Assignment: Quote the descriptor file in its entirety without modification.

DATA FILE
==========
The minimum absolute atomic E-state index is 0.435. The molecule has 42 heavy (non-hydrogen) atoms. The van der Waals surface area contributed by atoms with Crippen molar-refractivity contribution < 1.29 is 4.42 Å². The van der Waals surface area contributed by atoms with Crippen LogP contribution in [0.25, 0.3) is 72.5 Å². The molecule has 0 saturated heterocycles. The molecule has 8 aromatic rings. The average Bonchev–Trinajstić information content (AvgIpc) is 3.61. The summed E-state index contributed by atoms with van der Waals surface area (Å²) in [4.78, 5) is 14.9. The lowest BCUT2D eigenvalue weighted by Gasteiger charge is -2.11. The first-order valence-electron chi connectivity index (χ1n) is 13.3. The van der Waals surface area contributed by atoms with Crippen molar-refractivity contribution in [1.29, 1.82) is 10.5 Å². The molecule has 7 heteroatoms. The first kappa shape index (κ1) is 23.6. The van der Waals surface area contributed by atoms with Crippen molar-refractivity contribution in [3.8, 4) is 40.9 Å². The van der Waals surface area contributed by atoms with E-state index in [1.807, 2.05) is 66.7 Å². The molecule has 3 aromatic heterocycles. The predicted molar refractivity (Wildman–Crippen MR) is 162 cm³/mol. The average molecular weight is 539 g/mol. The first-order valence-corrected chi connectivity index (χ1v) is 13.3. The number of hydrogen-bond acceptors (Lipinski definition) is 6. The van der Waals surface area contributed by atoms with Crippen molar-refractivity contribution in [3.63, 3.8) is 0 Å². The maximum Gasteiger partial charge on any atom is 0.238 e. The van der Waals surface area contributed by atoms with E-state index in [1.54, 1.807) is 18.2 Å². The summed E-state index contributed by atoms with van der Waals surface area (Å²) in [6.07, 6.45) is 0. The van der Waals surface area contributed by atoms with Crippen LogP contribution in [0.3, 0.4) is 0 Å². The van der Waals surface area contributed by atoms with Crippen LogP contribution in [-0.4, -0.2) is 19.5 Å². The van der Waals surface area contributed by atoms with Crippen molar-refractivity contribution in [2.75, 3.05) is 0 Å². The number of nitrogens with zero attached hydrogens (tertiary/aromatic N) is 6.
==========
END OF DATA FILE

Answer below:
The minimum absolute atomic E-state index is 0.435. The molecule has 42 heavy (non-hydrogen) atoms. The van der Waals surface area contributed by atoms with Crippen molar-refractivity contribution < 1.29 is 4.42 Å². The van der Waals surface area contributed by atoms with Crippen LogP contribution in [0.25, 0.3) is 72.5 Å². The molecule has 0 saturated heterocycles. The molecule has 8 aromatic rings. The average Bonchev–Trinajstić information content (AvgIpc) is 3.61. The summed E-state index contributed by atoms with van der Waals surface area (Å²) in [4.78, 5) is 14.9. The lowest BCUT2D eigenvalue weighted by Gasteiger charge is -2.11. The first-order valence-electron chi connectivity index (χ1n) is 13.3. The van der Waals surface area contributed by atoms with Crippen molar-refractivity contribution in [1.29, 1.82) is 10.5 Å². The molecule has 7 heteroatoms. The first kappa shape index (κ1) is 23.6. The van der Waals surface area contributed by atoms with Crippen molar-refractivity contribution in [3.8, 4) is 40.9 Å². The van der Waals surface area contributed by atoms with E-state index in [1.807, 2.05) is 66.7 Å². The molecule has 3 aromatic heterocycles. The predicted molar refractivity (Wildman–Crippen MR) is 162 cm³/mol. The average molecular weight is 539 g/mol. The first-order valence-corrected chi connectivity index (χ1v) is 13.3. The number of hydrogen-bond acceptors (Lipinski definition) is 6. The van der Waals surface area contributed by atoms with Crippen molar-refractivity contribution in [3.63, 3.8) is 0 Å². The maximum Gasteiger partial charge on any atom is 0.238 e. The van der Waals surface area contributed by atoms with E-state index in [1.54, 1.807) is 18.2 Å². The summed E-state index contributed by atoms with van der Waals surface area (Å²) in [6.07, 6.45) is 0. The van der Waals surface area contributed by atoms with Crippen LogP contribution in [0.3, 0.4) is 0 Å². The van der Waals surface area contributed by atoms with Crippen LogP contribution in [-0.4, -0.2) is 19.5 Å². The van der Waals surface area contributed by atoms with Crippen molar-refractivity contribution in [2.75, 3.05) is 0 Å². The number of nitrogens with zero attached hydrogens (tertiary/aromatic N) is 6.